The Institute for Fiscal Studies (IFS) has stated that the measures outlined in the 2019 budget to boost domestic revenue will do little to help government achieve its target of realising GH¢57.8billion in 2019.

The domestic revenue target for next year is about GH¢12billion more than government will be able to collect domestically in tax and non-tax revenues.

The Finance Minister, Ken Ofori-Atta, expressed confidence while presenting the 2019 budget that domestic revenue, which has fallen short of target over the past few years, will be met when a raft of reforms he highlighted are pursued.

The reforms mentioned by the minister include restructuring the Ghana Revenue Authority to make it more efficient and effective; revision of tax exemptions; more emphasis on compliance, as well as plugging revenue leakages, among other measures.

In its analysis of the budget, the policy think-tank however stated that while it commends government for the measures announced to shore-up revenue, given the quantum of domestic revenue government is seeking to raise, the reforms are inadequate.

Addressing the media, Research Fellow at IFS – Leslie Dwight Mensah, said in the light of all the measures to boost taxes, the tax/GDP ratio for 2019 is projected to be 13.1 percent, which is 0.5 percentage points above the projected 2018 figure of 12.6 percent.

See Also: 2018 Mid-Year Budget review-Full Document
“The 2019 ratio is still nowhere near Ghana’s potential or that of its peers. Even more disappointing is the fact that over the medium-term, the tax/GDP ratio is projected to rise marginally to only 13.3 percent in 2020 – and then thereafter retrogress to 12.9 percent in 2021 and further to 11.9 percent in 2022.”

These figures, he said, suggest that Ghana is still not getting it right when it comes to tax collection and that more innovative measures are needed.

“Without sustained effort to this end, not only will long-term fiscal sustainability be elusive, but also economic growth will be seriously compromised while the vision of ‘Ghana beyond aid’ will remain a dream,” Mr. Mensah added.

One of the areas where government needs to turn its attention is the mining sector, an area IFS believes is undertaxed as a result of the overly-generous rebates offered to mining companies in the original tax agreements signed with them.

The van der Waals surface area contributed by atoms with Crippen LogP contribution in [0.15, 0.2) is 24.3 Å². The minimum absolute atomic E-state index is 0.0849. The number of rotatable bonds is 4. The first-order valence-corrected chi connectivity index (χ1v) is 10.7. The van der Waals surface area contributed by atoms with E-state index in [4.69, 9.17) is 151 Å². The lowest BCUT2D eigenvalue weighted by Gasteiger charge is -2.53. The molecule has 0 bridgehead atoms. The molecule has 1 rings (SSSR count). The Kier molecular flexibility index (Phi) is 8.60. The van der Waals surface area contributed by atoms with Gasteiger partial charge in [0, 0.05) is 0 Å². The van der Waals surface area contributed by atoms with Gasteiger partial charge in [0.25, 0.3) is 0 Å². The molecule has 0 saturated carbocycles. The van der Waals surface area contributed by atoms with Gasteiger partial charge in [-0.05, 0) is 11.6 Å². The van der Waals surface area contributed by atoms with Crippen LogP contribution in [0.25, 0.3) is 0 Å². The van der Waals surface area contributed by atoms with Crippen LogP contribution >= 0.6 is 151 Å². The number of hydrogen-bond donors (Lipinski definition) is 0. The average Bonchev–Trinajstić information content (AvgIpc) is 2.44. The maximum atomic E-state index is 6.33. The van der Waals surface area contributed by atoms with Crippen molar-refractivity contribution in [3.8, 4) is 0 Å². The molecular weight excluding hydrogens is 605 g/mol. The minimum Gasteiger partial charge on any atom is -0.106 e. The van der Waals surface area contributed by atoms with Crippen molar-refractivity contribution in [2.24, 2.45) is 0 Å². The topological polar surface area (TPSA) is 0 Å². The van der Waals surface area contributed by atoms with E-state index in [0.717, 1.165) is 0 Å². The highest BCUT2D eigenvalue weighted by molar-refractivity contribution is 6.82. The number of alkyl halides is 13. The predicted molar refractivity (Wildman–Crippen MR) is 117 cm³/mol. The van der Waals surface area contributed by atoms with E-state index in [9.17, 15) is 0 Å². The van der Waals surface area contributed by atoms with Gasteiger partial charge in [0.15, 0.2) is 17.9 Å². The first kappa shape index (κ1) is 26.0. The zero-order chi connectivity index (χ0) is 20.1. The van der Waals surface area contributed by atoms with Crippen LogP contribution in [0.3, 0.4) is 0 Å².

“The institute is calling for a review of these agreements to bring taxes paid by the companies in line with the current high profits being generated in the industry, and with international standards and practices,” the Research Fellow said.

According to the IFS, the Finance Minister only indicated government’s intention to aggressively enforce existing legislations and regulations to improve tax compliance, as well as plans to capitalise the exemptions granted them into additional government equity in the concessions.

“While these steps are welcome, they still fall short of what IFS has been calling for – viz a complete overhaul of the existing agreements,” Mr. Mensah noted.

From consolidation to expansion

According to IFS, the 2019 budget indicates a policy change from fiscal consolidation to fiscal expansion, which is reflected in the projected increase in the budget deficit to 4.2 percent of GDP from 3.7 percent of GDP in 2018, and follows a period of consolidation in which the deficit was also reduced from 6.5 percent of GDP in 2016 to 4.8 percent in 2017.

“It is important to point out that fiscal expansion has been a common characteristic of the country’s fiscal policy whenever the country leaves an IMF programme, which has normally led to high fiscal deficits and macroeconomic instability.

“The IFS therefore cautions government that it has to be careful not to derail the fiscal gains made in the past two years, since the consequences would be unpalatable.

“In this regard, the IFS recommends that in 2019 government should continue to pursue the expenditure policy it pursued in 2017 and 2018 – i.e. aligning expenditures with actual revenue collections so as to avoid fiscal overruns.”

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